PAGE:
Far from being able to use this as a proof of anything, I think basic Logic 101 would recognize the inherent fallacy:  Since God is definitely one of the "gods of the people" (and, I would contend, the Only Real One) then "all of the gods of the people" can't be idols.  Unless God is an idol.  Which, presumably, He can't be by definition.  You could as fruitlessly write "All worship is idolatry".

Obviously, to me, the assertion in this verse is unconsciously self-revelatory on the part of the YHWH (or perhaps consciously self-revelatory if, as I suspect, the highest nature of the YHWH is fully aware of what he/she/it is doing, attempting to usurp the place of God):  the YHWH knows that the YHWH is an idol and not God and that God -- and not the YHWH -- made the heavens.  

And, again, here is another instance where -- being a YHWHistic verse -- the present indicative verb, is missing between "people" and "idols" and needs to be interpolated.

Job 9:8:

Which alone spreadeth out the heavens, and treadeth upon the heights of the seas.

Completely unexpected!  A citation that is actually about God!  Job specifically refers to God in Chapter 9 and not to the YHWH. Will wonders never cease?

It's interesting that the reference is to "Which" and not "Who" which seems to me to be in conformity with what I see as accurate perception of God.  He is not as we are, even metaphorically speaking.  Of course this perception is then violated with the use of the term "treadeth" suggesting that God has a Tread.  In the sense of Presence where no other presence is possible -- the heights of the seas -- I could see that.  In terms of opening a discussion of What Size of Shoe Does God Take?, no I couldn't see that. 

It resonates nicely with the "walking on water" miracles of both the Synoptic and Johannine Jesus:  one of the few shared by the two of them.

Technically, I don't think this would be a supportive citation of Mr. Ross' contention because it only refers to "the heavens" and makes no claim that only God could create them and only God can destroy them.  They will, ultimately, according to Scripture be rolled up "like written scrolls" at the Final Trump but, not being God, we have no way of knowing if God alone created or will destroy them in that manner.  Or if "rolling them up like written scrolls" will even constitute destruction.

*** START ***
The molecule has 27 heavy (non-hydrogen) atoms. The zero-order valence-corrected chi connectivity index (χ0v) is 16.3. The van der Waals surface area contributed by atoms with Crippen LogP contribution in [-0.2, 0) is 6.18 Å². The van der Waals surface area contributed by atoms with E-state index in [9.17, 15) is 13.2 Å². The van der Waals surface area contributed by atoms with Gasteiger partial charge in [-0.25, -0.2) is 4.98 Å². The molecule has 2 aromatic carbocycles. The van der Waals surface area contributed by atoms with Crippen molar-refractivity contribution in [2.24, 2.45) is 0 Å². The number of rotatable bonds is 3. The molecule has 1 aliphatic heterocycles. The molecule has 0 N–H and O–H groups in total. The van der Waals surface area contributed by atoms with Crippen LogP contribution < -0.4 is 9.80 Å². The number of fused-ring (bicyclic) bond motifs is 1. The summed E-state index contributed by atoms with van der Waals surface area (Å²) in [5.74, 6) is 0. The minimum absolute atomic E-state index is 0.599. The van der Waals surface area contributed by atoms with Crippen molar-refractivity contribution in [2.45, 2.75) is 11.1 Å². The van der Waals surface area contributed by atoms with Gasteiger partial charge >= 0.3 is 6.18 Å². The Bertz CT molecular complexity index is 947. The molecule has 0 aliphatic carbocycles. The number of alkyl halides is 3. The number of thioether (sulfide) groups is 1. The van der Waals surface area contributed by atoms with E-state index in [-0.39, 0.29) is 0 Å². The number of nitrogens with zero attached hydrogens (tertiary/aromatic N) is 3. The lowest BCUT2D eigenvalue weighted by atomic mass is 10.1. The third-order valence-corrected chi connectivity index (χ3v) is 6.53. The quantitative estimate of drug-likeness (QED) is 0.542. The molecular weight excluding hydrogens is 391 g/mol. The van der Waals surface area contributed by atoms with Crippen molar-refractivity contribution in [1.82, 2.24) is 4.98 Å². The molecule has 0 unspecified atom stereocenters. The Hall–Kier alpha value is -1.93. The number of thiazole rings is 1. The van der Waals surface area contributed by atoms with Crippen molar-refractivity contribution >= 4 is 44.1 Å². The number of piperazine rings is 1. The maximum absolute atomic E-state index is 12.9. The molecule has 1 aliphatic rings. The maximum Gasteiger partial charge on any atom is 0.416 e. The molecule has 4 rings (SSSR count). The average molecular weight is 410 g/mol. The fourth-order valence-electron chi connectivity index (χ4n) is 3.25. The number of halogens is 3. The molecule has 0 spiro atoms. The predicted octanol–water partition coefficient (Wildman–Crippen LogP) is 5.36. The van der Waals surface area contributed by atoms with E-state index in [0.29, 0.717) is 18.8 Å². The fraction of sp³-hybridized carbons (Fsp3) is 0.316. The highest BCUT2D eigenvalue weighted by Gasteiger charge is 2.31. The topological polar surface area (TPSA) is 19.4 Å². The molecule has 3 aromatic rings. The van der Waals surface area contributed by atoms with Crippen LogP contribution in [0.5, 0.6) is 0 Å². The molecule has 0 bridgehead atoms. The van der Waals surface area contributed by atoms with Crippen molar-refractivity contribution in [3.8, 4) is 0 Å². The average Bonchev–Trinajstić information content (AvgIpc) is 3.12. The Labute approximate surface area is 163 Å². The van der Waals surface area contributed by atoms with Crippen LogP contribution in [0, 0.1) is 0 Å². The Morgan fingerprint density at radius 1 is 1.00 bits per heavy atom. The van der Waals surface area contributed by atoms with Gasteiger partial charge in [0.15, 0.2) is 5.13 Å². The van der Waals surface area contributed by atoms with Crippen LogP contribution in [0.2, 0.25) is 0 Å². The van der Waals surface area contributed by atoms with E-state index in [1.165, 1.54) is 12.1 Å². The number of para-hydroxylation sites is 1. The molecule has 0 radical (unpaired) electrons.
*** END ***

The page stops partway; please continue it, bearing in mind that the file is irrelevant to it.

Psalms 24:1

The earth the YHWH's and the fulness thereof; the world and they that dwell therein.

I sort of figured it would be too much to hope for "two in a row" referring to God. 

Again, the idiosyncratic inability of the YHWH to countenance any present indicative verb (or perhaps more accurately for God to allow the YHWH to use the present indicative verb in fallacious assertions).  The "is" between "the earth" and "the YHWH's" needs to be interpolated where it doesn't exist and it doesn't exist in the original Hebrew. 

I think it was God's intention that this perception on the part of the YHWH exist.  In order to "work through" extreme lunatic possessiveness, you need to give the lunatic something to possess, which is what I think God does with his creations on the planet scale.  Here: you want to be God? well, being God means more than just lordly dominion over lesser beings (which seems to be all that the YHWH can see or all in which the YHWH is interested). My own inference from Scripture: It means assisting small-scale enactments in positive directions and you learn what positive directions are by witnessing negative directions and the impetus behind them and correcting those over the long term. 

You -- that is, God -- "work through" it by, first, allowing the YHWH to elect a Chosen People, to exert lordly dominion through mostly lunatic laws, to be enraged when the lunatic laws aren't followed and to then engineer successive destructions of the context of the YHWH's own Temple worship and surrounding habitations. That takes thousands of years but is really only the beginning.  You can no more eradicate an entire people than you can eliminate the flu virus completely.  There is always a remnant and the story keeps going.  The people keep going.  And the people -- being actually creations of God and not the YHWH's creations -- over extended periods of time begin to express God's will through their choices and actions, despite (I think) and not because of the YHWH's lunatic legislations. 

Slavery is very prominent in the Bible and, if you take the content of the Bible as literally "what's allowed and what isn't" -- in the absolutist lunatic sense the YHWH brings to every subject -- then you would never get rid of slavery.  But we did.  Thus proving that we are God's creations.  Not God's possessions.  You don't want to have anything to do with God?  That's an entirely protected free will choice. It doesn't end happily, but it is a free will choice open to you.  Those who are not, implicitly, enslaved will, sooner or later, be unable to countenance slavery.  But it's a long-term enactment requiring thousands of years to arrive at the proper conclusion.

That, it seems to me, is how we "work through" things, all of us as God creations, including the YHWH. The YHWH is free to think of us as his/here/its possessions and -- like half of the world's population when it comes to abortion -- believe that if the YHWH gave us life, the YHWH has the right to take our lives from us.  I don't think that's true.  God gave us life, but we, I think, take our own lives from ourselves through unwise choices.  God doesn't, I don't think, arbitrarily take them from us.